Demand for lithium-ion (Li-ion) batteries has never been greater to power electric vehicles (EVs) in the drive towards net zero, but solid-state batteries are increasingly viewed as a better long-term option.
In the Netherlands province of Brabant, the Holst Centre is working on a prototype for a 3D solid-state battery that is lighter, safer and much quicker to charge than the liquid lithium battery widely used in commercial EVs.
Solid-state batteries are lighter and more compact than their regular Li-ion types, meaning pack weight can be reduced or energy capacity increased. Solid-state batteries are also less likely to burst into flames compared with Li-ion units, which can explode or catch fire if damaged or improperly charged. One important start-up to keep an eye on at the Holst Centre in Brabant is LionVolt.
“LionVolt is going to develop and manufacture a solid-state battery where the capacity is twice the capacity of current batteries, you can charge it in ten minutes, and it is solid-state so there are no fire hazards,” says Ton van Mol the director of flexible and free form electronics at TNO.
LionVolt has developed 3D solid-state technology for next-generation batteries that are 100% safe, weigh 50% less, with 200% higher performance than state-of-the-art Li-ion batteries.
“We set out to develop what is called a next-generation battery; instead of mimicking what other companies around the world are doing, we are trying to come up with a new battery concept that outperforms all batteries,” adds van Mol.
Meeting demands for EV batteries
Major automotive manufacturers have all pledged to upscale their EV production output as the world looks to decarbonise industries that have traditionally been the most polluting. In the EU, passenger cars are responsible for around 12% of total EU carbon dioxide emissions, while the International Energy Agency finds that passenger road vehicles are responsible for the majority of emissions, ahead of road freight vehicles, shipping and aviation.
By 2025, around 15.5 million EVs will be built globally, equating to a 15.1% share of total light vehicle production. By 2028, this will grow to 24.1 million annual units – a 22.5% share. By 2040, EVs are expected to account for 50% of new car sales, GlobalData analysis finds.
While the world shifts to EVs, GlobalData predicts a “severe but temporary global battery shortage by 2025 due to a shortage of mined and refined battery metals”.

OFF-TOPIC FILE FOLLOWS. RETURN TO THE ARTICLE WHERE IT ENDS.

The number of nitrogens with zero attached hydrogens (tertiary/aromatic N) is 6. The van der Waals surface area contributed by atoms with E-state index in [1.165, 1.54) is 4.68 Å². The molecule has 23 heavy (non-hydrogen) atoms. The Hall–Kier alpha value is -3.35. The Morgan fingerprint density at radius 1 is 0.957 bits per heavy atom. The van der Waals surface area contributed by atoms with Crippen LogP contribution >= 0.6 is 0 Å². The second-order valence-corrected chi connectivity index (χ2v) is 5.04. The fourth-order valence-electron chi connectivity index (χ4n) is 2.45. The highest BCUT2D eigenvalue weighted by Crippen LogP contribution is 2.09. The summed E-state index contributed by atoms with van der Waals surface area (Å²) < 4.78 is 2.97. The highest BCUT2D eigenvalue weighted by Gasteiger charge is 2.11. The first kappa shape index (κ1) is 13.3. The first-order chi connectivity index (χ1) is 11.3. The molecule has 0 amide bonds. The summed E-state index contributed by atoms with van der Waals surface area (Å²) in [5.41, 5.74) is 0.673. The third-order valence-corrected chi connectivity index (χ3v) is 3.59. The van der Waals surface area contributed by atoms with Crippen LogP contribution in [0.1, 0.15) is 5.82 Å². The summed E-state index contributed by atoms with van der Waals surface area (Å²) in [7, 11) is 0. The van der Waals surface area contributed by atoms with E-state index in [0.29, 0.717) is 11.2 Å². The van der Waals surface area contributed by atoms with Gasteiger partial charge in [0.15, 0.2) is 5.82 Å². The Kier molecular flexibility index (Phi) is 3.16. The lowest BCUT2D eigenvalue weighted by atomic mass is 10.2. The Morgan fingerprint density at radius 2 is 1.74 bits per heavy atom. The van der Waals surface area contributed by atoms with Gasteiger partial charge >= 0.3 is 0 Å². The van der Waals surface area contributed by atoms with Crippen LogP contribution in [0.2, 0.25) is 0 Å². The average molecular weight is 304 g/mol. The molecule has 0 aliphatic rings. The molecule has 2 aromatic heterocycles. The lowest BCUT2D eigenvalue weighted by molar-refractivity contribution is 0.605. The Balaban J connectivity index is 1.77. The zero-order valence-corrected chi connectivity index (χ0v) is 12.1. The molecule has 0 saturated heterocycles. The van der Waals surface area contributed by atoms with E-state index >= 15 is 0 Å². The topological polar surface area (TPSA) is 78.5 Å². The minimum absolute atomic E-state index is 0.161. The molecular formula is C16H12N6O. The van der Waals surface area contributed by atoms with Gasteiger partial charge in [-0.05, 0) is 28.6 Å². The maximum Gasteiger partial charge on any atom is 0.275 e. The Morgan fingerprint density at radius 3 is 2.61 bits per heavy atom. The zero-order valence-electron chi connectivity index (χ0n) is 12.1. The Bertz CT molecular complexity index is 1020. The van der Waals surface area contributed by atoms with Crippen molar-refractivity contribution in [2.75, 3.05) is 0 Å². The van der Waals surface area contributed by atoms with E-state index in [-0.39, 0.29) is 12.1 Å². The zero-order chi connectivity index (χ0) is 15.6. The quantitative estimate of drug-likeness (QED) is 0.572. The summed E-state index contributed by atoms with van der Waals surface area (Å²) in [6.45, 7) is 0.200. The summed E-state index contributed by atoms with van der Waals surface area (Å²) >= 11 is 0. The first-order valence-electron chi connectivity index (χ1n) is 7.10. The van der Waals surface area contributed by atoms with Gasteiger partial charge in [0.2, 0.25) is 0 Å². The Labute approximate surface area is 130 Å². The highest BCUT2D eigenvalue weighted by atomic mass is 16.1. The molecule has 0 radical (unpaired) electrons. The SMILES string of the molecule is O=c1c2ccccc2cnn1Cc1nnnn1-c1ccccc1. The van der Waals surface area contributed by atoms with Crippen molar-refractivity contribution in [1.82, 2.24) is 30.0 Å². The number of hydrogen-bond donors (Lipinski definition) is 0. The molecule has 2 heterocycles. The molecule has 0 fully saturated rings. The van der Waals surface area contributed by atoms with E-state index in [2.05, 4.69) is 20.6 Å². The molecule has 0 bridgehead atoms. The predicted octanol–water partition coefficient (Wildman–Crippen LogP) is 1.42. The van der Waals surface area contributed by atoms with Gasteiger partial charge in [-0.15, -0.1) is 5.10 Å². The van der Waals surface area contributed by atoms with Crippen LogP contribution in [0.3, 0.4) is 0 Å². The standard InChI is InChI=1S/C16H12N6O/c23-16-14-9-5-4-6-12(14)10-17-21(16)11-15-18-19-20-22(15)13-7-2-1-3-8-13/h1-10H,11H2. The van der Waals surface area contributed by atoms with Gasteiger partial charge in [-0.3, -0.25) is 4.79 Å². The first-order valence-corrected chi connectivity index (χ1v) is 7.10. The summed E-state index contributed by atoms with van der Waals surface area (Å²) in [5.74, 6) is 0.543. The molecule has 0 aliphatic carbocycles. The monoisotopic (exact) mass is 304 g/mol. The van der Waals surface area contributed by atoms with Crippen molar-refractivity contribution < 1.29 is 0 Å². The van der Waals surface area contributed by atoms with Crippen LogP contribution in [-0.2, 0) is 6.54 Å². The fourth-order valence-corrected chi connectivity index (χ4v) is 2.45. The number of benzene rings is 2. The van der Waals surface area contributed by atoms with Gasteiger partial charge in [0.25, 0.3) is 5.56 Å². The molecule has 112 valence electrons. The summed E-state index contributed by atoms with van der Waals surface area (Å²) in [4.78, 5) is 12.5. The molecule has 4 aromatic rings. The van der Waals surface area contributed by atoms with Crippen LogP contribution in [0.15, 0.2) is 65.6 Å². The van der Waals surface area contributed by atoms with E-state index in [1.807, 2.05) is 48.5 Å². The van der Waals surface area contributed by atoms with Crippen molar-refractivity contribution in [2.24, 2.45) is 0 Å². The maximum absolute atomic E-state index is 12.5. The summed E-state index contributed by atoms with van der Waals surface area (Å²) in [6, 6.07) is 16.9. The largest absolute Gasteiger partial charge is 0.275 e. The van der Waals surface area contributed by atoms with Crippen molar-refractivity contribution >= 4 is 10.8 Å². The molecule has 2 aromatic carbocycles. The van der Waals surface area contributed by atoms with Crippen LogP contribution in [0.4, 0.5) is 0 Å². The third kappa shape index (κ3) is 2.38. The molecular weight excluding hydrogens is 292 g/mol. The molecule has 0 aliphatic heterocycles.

However, even with a predicted shortage on the horizon due to rising demand for EVs, today’s priority remains to produce safe, efficient and environmentally friendly batteries to power those cars.
Yet many consider the existing production of regular Li-ion batteries to be carbon-intensive, with some studies showing that the process could emit more CO2 than manufacturing a petrol or diesel vehicle.
Currently, EVs are only accessible to a small group of businesses with high purchasing power, but the tech needs to scale up to reach an adoption level that governments and international bodies say is necessary to result in a sizeable reduction in emissions.
At present, China dominates the global supply chain for Li-ion batteries, from mines and refiners to component-makers and cell producers, according to GlobalData. However, LionVolt’s research and development facility in the Netherlands is one way Europe is challenging China’s dominance.
“We started battery development around six years ago, and at the time, Europe did not have batteries for the automotive industry at all. The batteries came from Asia,” explains van Mol. “Then it became apparent that cars, and later heavy equipment, will be electrified and based on batteries instead of gasoline motor engines.
“Europe really changed the strategy and made batteries an important topic, because half the value of a car is the battery pack in an electrical vehicle.”
The future power source of EVs?
LionVolt is piloting its new battery, and its investors, including the Brabant Development Agency (BOM), are backing it to power millions of EVs. The start-up is currently proving the technology at a smaller scale on wearables and smart devices. With the right funding and continued development, the batteries could be in cars within the next decade.
“Traditionally, the Netherlands is not really active in batteries,” says Eric Meulenkamp, new business development manager at Demcon. “We don’t have a giga factory, and we don’t have big battery players.
“But we do have several very interesting start-ups and scale-ups in particular, which focus on materials or components of next-generation batteries,” he adds. “In the Brabant region especially, we have a strong legacy of thin film materials.” Crucially, a thin film is an essential material for solid-state batteries.
The Netherlands province of Brabant is known for developing new technologies. With a history of inventions that have since become everyday items, the solid-state battery could be the next major technology to come out of the province.
To learn more about the advanced manufacturing innovations happening in Brabant, download this specially commissioned white paper.